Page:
“Lucky he who was taught history,“ as the saying I remember from my school years goes. I thought it was attributed to Plutarch, but my internet search offers up the name of Euripides. Well, I was a very negligent pupil, so I wouldn’t know. And because I was so negligent, today I regret not having learned history. Or maybe I was like Jane Austen, who wrote in Northanger Abbey:
“I read it [history] a little as a duty, but it tells me nothing that does not either vex or weary me. The quarrels of popes and kings, with wars or pestilences, in every page; the men all so good for nothing, and hardly any women at all — it is very tiresome: and yet I often think it odd that it should be so dull, for a great deal of it must be invention.”
How can one disagree with Jane Austen, even if one is not a woman? Men wrote history. Accustomed by nature to hunting and fighting, they have maintained through the centuries their often violent and expansive character. Even today, when they do not have to kill wildlife in order to secure their daily food. The book and poem presented here are not the least bit boring. They do, however, make us rethink: why so much pain, so much destruction, so many dead, so many wounded, so many prisoners?
How can one disagree with Plutarch or Euripides? The lucky ones who have learned history will probably be wise enough not to repeat it. The peaceful nature of such wise people will be appalled when they read the true story of Sergeant Bourgogne. And the poem, “Leipzig”, by Thomas Hardy, which is about the Battle of the Nations which took place in Leipzig in 1813. For those of us living in this city, there will also be familiar names of places and people, like Lindenau and Poniatowski.
The Memoirs of Sergeant Bourgogne is the diary of a French soldier during and after the 1812 campaign in Russia.
It is an unique documentation by an eyewitness which narrates the capture of Moscow, the retreat, and the many battles which followed. Finally, it recounts the return of the decimated army to the homeland after an odyssey beyond imagining.
Courage, ingenuity, and incredible amounts of luck are the main elements of Bourgogne’s memoirs. Lots of horse meat, many corpses, people dying on every page. It doesn’t sound appealing and yet it is a very interesting read, written by a human being about the most inhumane experiences.
“I cannot possibly describe all the sufferings, anguish, and scenes of desolation I had seen and passed through, nor those which I was fated still to see and endure; they left deep and terrible memories, which I have never forgotten”.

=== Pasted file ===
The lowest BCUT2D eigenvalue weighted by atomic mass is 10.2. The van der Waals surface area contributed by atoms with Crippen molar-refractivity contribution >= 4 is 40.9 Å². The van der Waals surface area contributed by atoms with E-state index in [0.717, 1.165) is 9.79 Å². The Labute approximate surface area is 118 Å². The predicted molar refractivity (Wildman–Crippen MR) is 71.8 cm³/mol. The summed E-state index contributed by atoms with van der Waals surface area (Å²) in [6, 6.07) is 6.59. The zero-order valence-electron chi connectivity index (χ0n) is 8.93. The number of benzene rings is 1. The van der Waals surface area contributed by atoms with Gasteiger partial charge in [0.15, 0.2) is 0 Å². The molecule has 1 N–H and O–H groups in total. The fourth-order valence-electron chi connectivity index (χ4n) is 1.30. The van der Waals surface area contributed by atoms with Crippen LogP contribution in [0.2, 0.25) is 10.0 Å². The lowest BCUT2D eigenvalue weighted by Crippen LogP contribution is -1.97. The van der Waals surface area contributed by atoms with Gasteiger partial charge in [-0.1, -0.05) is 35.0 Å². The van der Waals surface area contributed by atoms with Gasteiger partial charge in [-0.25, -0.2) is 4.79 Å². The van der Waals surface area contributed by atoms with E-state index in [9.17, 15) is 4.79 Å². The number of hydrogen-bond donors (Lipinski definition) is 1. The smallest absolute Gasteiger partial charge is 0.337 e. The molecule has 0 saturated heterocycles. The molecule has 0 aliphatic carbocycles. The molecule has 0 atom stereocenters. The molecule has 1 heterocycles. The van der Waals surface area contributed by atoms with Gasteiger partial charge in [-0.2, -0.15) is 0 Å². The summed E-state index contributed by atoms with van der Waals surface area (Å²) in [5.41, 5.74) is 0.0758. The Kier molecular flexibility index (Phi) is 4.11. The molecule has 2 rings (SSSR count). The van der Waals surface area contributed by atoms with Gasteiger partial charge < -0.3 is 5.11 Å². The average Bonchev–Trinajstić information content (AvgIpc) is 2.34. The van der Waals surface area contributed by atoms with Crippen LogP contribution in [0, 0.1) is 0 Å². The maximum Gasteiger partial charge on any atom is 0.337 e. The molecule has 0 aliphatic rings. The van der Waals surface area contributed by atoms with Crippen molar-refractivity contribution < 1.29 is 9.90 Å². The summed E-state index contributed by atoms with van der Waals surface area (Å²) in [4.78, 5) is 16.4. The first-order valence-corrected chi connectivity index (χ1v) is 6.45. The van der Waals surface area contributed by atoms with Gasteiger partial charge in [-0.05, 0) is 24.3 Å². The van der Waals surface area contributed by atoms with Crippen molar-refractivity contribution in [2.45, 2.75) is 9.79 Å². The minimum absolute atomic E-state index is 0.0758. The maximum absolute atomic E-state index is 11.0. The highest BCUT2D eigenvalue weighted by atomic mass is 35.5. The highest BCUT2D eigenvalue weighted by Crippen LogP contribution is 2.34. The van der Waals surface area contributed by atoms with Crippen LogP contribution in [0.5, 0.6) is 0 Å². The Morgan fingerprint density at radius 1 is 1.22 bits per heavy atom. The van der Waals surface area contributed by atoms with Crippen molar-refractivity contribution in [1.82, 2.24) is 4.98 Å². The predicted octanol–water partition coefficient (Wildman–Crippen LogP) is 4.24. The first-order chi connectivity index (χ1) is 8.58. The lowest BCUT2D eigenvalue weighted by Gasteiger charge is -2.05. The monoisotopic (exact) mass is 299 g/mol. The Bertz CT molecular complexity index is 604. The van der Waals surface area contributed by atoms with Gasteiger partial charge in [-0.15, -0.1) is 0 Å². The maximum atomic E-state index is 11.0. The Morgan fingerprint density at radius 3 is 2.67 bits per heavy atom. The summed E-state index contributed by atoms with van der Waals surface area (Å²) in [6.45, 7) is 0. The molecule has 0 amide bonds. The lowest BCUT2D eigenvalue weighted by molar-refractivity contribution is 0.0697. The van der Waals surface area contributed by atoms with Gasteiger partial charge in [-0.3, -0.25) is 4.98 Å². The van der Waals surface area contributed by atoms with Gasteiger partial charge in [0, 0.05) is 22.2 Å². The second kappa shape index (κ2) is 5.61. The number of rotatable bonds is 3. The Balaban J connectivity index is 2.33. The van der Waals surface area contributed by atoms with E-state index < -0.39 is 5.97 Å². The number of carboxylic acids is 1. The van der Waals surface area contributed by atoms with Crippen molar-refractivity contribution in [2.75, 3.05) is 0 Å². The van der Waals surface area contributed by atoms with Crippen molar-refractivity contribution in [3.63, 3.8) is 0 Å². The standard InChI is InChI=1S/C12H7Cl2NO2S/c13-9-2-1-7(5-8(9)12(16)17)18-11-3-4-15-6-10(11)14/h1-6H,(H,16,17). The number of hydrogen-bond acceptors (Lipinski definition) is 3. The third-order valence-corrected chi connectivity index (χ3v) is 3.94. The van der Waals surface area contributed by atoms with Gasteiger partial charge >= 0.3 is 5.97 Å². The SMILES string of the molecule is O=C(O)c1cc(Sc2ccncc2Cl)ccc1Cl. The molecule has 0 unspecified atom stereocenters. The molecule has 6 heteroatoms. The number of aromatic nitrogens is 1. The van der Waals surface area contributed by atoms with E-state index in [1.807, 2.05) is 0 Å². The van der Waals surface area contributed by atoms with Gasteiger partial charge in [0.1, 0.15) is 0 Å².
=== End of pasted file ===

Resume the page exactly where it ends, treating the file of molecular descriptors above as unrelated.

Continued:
“For the honour of humanity, perhaps, I ought not to describe all these scenes of horror, but I have determined to write down all I saw. I cannot do otherwise, and, besides, all these things have taken such possession of my mind that I think if I write them down they will cease to trouble me. And if in this disastrous campaign acts of infamy were committed, there were noble actions, too, which do honour to our humanity; amongst others, I have seen men carry a wounded officer on their shoulders for many days.”
Napoleon’s soldiers were driven mad by fatigue, by exhaustion.
Their comrades could tell that their end was near when some were seized by “the laughter of death.” In the midst of all the hardships, however, there was terrible self-sacrifice towards their weakest companions. Most had followed Napoleon in all his campaigns, and they nurtured an incredible adoration for their leader.
One of these men was M. Mellé, a Dragoon of the Guards. Bourgogne had often met him during the retreat, leading his horse, and making holes in the ice of the lakes to let him drink. He was from Condé, the place Bourgogne himself was from. According to Bourgogne, “before entering the Guard, M. Mellé had already gone through the Italian campaign. With the same weapons and the same horse, he went through the campaigns of 1806 and 1807 in Prussia and Poland. Then those of 1808 in Spain, 1809 in Germany, 1810 and 1811 in Spain, 1812 in Russia, 1813 in Saxony, and 1814 in France.”
These were tough eternal soldiers who died shouting, “Long live Napoleon!”
Military professionals who later, desperate for employment, fought on the side of the Greeks for liberation from Ottoman rule. But also on the side of the Ottoman oppressor, some as mercenaries.
The cold, the snow, amidst hunger and disease, full of fear, is described brilliantly by Adrien Jean-Baptiste François Bourgogne, the son of a cloth merchant from Condé-sur-Escaut. There are some moving stories, such as that of Mouton, the dog following the regiment.
“Mouton had been with us since 1808. We found him in Spain, near the Bonaventura, on the banks of a river where the English had cut the bridge. He came with us to Germany. In 1809 he assisted at the battles of Essling and Wagram; afterward, he returned to Spain in 1810-11. He left with the Regiment for Russia; but in Saxony he was lost, or perhaps stolen, for Mouton was a handsome poodle. Ten days after our arrival in Moscow we were immensely surprised at seeing him again. A detachment composed of fifteen men had left Paris some days after our departure to rejoin the regiment, and as they passed through the place where he had disappeared, the dog had recognised the regimental uniform, and followed the detachment.”
But not all stories in the book are so pleasant, nor do they have such a happy ending.
“After day-break, while we were all talking together, Adjutant-Major Delaitre came up. He was the worst man I’ve ever known and the cruellest, doing wrong for the mere pleasure of doing it. He began to talk, and, greatly to our surprise, seemed much troubled by Béloque’s tragic death. “Poor Béloque!” he said; ‘I am very sorry I ever behaved badly to him.’ Just then a voice in my ear (what voice I never knew) said: ‘He will die very soon”. Others heard it also. He seemed sincerely sorry for all his bad behaviour to those under him, especially to us non-commissioned officers. I do not think there was a man in the regiment who wouldn’t have rejoiced to see him carried off by a bullet. We called him Peter the Cruel.”